7 After you have set a final anchor point at label 7, press and hold Ctrl (Windows) or Command (Mac OS) and click on any empty area of the page. This deselects and ends the line. If you don’t deselect and end the line, the Pen tool continues to link the path to the next anchor that you create.

8 Position the cursor over label 1 of Exercise 2. Click and release the left mouse button to create the first anchor point of the new line.

9 Position the cursor over label 2. Hold down the Shift key, then click and release to create the second point of the line; the Pen tool automatically connects the two points with a straight line. Because you were holding the Shift key when the second point was created, Illustrator automatically draws a perfectly horizontal line.

10 Position the cursor over label 3. Again hold the Shift key and click and release the left mouse button to set a third anchor point. This time, the line created is a perfect vertical line.

11 Continue holding down the Shift key while clicking at labels 4, 5, and 6. Doing this draws the line between points 4 and 5 at a perfect 135-degree angle, as the Shift key constrains the angle to 45-degree increments.

Pressing Shift while clicking allows you to create
90- and 45-degree angles with the Pen tool.

12 With a final anchor point at label 6, hold down the Ctrl key (Windows) or Command key (Mac OS) and click on the artboard to deselect and end the line.

13 Choose File > Save to save your work.

Drawing curved lines

Straight lines can only take you so far; more organic and complex compositions require you to use curved lines to render objects. You will now complete Exercise 3.

1 Position your cursor over label 1 at the beginning of the curved line. Click and, without releasing the mouse, drag your cursor up slightly above the hump of the line to create your first anchor point. As you drag your cursor up, it looks like you are dragging a line away from the point. You are, in fact, creating a direction handle for the anchor point.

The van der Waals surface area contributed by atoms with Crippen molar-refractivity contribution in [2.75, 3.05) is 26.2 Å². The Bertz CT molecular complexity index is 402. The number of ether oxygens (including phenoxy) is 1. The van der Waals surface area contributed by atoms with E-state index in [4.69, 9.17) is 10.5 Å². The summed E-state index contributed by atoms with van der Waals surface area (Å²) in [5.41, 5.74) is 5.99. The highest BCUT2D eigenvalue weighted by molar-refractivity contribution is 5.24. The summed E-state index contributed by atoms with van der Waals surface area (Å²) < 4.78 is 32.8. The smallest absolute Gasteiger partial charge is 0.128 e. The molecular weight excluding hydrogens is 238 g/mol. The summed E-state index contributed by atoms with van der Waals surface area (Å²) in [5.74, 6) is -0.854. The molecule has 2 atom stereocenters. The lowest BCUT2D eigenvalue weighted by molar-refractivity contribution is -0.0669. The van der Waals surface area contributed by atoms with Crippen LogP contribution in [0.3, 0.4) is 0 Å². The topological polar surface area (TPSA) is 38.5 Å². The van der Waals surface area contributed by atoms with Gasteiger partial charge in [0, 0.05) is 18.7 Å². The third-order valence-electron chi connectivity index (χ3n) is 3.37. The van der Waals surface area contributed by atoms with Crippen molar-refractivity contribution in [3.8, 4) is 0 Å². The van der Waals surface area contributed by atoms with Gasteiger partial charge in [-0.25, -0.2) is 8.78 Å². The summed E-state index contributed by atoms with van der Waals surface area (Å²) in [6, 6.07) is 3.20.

Dragging while clicking with the Pen tool allows
you to create direction handles.

3 Choose the Selection tool (), and click and drag the top-center anchor of the bounding box upward, to stretch the triangle.

4 Elongate the triangle more by clicking on the lower-right corner of the bounding box, pulling down, and dragging the anchor to the left.

What are direction handles?

When you select or create a smooth point, you can see the direction handles of that point. Direction handles control the angle and length of curves. Direction handles comprise two parts: direction lines and the direction points at the ends of the lines. An anchor point can have zero, one, or two direction handles, depending on the kind of point it is. Direction handles serve as a kind of road map for the line, controlling how the lines approach and leave each anchor point. If the exiting handle is downward-facing, the line leaves the anchor point and goes down. Similarly, the line faces upward if the direction handle is pointing upward.

A. Anchor point. B. Direction Line.
C. Direction Handle. D. Line Segment.

2 Place your cursor over label 2, located at the end of the first curve in Exercise 3. Click and drag straight down to create the second anchor point. Continue to drag the mouse until you form the curve in the template. As you drag your cursor down, you will notice that a curve is being formed between the two anchor points in real time. As long as you do not release the mouse button, you can reshape this line by dragging the mouse in different directions.

If you need to modify any of the previous points, choose Edit > Undo or use the keyboard shortcut, Ctrl+Z (Windows) or Command+Z (Mac OS). Do not worry if the curves do not follow the template perfectly, they can be adjusted later.

Dragging while creating the second anchor
point allows you to curve the path.

3 Place your cursor over label 3, located at the end of the second curve. Click and drag up to create the third anchor point of the line. Continue to drag the mouse until you form the curve displayed in the template. Again, as long as you do not release the mouse, you can reshape this path by changing the mouse direction.

4 Place your cursor over label 4, located at the end of the second curve. As in step 3, click and drag down to create the fourth and final anchor point of the line. Continue to drag the mouse until you form the curve displayed in the template.

5 As in the previous exercise, after you have created your final anchor point at label 4, hold down Ctrl (Windows) or Command (Mac OS) and click on the artboard to deactivate the path.

6 If necessary, use the Direct Select tool () to reposition the handles and points so the curves follow the path more closely, then choose File > Save to save your work.

Drawing hinged curves

In the previous exercise, you created S-curves, lines curved in the opposite direction from the previous one. In this exercise, you will create hinged curves, lines that curve in the same direction; in this case, they will all curve up like a scallop. You will now complete Exercise 4.

1 Select the Pen tool () from the Tools panel and position your cursor over label 1 at the beginning of the curved line in Exercise 4. As you did in the previous exercise, click and drag your cursor up slightly above the arch to create your first anchor point.